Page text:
CEOs embarrassing behavior: will it destroy the company’s reputation?
What is the difference between a hook-up, a fling and a relationship? For a board director of a big company in 2023, this may now be required knowledge.
Global companies president’s are departing more frequently, often due to their failure to disclose past relationships with employees to the board.
This raises the question of how closely directors need to scrutinise the personal conduct of top executives — from workplace relationships, bullying and inappropriate use of social media, to an individual’s tax affairs and embellished CVs.
Reputational risk has become as high a priority as financial risk, but board discussions have historically tended to focus on issues such as product reliability, service quality and compliance, rather than personal conduct. Directors are now increasingly having to make judgments based on what is socially acceptable, as well as legal and ethical, to ensure they maintain the confidence of staff, investors and customers.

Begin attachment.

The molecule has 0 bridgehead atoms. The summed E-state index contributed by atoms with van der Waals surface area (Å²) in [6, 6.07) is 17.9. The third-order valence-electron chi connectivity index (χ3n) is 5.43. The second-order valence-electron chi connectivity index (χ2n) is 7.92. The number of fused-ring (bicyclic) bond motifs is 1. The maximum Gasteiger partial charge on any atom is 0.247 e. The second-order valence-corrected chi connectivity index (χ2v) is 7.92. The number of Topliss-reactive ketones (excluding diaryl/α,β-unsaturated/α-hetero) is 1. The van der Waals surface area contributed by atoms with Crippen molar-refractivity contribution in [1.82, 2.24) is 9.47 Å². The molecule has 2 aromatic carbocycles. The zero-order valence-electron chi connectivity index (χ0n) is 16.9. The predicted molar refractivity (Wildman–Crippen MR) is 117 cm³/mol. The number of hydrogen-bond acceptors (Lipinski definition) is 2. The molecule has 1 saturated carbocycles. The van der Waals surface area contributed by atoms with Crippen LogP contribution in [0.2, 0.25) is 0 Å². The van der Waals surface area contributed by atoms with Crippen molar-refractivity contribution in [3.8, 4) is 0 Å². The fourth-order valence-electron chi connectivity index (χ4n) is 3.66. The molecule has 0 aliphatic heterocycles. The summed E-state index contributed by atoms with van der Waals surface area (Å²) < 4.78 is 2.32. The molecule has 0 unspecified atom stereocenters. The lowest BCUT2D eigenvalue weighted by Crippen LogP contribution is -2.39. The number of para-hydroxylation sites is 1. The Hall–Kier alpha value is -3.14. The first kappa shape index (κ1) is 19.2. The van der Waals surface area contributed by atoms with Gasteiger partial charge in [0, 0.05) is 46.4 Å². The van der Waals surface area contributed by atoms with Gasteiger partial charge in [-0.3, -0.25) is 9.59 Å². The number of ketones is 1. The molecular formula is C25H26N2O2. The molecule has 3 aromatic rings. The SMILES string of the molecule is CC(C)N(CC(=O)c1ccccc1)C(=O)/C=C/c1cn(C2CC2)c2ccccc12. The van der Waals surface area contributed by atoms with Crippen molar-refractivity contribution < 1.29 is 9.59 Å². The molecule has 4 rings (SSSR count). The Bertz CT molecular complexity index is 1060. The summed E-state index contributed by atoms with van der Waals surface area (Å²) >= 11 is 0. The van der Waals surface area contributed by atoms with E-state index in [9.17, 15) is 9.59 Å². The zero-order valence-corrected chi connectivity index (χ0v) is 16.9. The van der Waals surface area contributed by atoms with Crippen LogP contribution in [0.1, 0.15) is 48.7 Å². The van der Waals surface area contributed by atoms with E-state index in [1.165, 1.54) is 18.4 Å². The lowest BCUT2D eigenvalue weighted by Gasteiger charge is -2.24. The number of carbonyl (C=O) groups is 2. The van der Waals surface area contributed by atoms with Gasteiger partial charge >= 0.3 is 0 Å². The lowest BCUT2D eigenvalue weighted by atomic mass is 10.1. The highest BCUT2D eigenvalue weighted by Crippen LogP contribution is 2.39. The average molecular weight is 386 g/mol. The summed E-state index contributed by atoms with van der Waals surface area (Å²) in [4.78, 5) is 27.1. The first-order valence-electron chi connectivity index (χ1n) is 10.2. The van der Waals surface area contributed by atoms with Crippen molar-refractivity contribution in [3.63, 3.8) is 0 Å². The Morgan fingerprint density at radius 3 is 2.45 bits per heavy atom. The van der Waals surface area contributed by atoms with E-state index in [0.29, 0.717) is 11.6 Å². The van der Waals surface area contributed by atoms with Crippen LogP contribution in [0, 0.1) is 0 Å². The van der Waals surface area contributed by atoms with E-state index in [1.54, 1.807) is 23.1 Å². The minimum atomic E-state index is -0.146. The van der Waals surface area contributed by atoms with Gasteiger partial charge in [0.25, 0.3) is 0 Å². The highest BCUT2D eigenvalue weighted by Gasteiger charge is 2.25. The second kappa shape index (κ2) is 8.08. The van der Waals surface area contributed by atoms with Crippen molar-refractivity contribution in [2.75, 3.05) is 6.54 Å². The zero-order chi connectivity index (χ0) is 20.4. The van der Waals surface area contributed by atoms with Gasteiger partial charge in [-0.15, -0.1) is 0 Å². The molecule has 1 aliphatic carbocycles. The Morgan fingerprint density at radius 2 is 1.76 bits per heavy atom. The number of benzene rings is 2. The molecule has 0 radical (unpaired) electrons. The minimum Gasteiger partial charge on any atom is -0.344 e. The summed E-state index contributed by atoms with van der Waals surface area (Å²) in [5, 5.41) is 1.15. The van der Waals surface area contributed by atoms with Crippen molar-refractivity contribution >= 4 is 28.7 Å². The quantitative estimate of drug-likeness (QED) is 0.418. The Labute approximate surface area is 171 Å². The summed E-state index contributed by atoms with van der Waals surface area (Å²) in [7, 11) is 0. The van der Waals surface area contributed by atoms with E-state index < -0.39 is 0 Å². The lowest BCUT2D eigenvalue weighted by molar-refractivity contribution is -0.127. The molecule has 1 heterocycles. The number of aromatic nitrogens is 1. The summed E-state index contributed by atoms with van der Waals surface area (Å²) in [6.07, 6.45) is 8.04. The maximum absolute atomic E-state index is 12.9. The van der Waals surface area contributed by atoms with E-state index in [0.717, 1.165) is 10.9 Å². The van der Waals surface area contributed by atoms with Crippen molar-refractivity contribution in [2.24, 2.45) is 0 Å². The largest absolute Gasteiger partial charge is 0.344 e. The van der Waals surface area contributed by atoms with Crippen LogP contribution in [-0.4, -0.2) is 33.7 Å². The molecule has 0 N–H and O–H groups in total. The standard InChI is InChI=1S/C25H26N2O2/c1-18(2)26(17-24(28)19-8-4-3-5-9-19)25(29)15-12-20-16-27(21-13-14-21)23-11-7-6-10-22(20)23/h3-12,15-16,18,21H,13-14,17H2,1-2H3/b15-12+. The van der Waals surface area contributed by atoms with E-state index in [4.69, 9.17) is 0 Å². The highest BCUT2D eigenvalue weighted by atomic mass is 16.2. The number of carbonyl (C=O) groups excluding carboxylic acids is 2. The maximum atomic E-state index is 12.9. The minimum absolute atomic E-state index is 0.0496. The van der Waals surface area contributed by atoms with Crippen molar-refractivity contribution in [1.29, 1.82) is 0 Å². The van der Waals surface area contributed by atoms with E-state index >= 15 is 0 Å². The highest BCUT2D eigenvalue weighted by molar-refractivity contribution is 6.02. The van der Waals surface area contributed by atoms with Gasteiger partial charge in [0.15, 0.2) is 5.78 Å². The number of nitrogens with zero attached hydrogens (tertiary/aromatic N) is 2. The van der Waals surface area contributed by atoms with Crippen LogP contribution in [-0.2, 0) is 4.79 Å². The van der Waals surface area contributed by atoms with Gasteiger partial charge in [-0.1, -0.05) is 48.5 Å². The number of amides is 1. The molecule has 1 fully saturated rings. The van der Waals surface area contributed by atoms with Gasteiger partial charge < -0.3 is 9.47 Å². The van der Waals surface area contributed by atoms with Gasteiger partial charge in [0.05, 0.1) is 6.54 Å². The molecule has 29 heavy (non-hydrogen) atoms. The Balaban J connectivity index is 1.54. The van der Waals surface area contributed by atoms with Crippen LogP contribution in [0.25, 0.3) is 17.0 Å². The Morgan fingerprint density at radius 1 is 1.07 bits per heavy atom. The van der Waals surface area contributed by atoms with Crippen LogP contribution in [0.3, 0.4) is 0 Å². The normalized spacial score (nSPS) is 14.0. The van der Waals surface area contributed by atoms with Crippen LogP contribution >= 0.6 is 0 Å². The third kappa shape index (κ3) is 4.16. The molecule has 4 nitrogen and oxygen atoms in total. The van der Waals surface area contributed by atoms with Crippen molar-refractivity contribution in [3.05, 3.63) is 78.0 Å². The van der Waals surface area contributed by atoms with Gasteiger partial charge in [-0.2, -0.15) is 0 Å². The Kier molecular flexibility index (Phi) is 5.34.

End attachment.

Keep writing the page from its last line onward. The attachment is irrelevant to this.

In the event that governance processes and HR functions do not catch bad behaviour, there has to be a way for the average employee to take action. Well publicised and effective codes of conduct and properly functioning whistleblowing mechanisms without fear of reprisals are essential. Some companies have ethics champions throughout the company that individuals can turn to.
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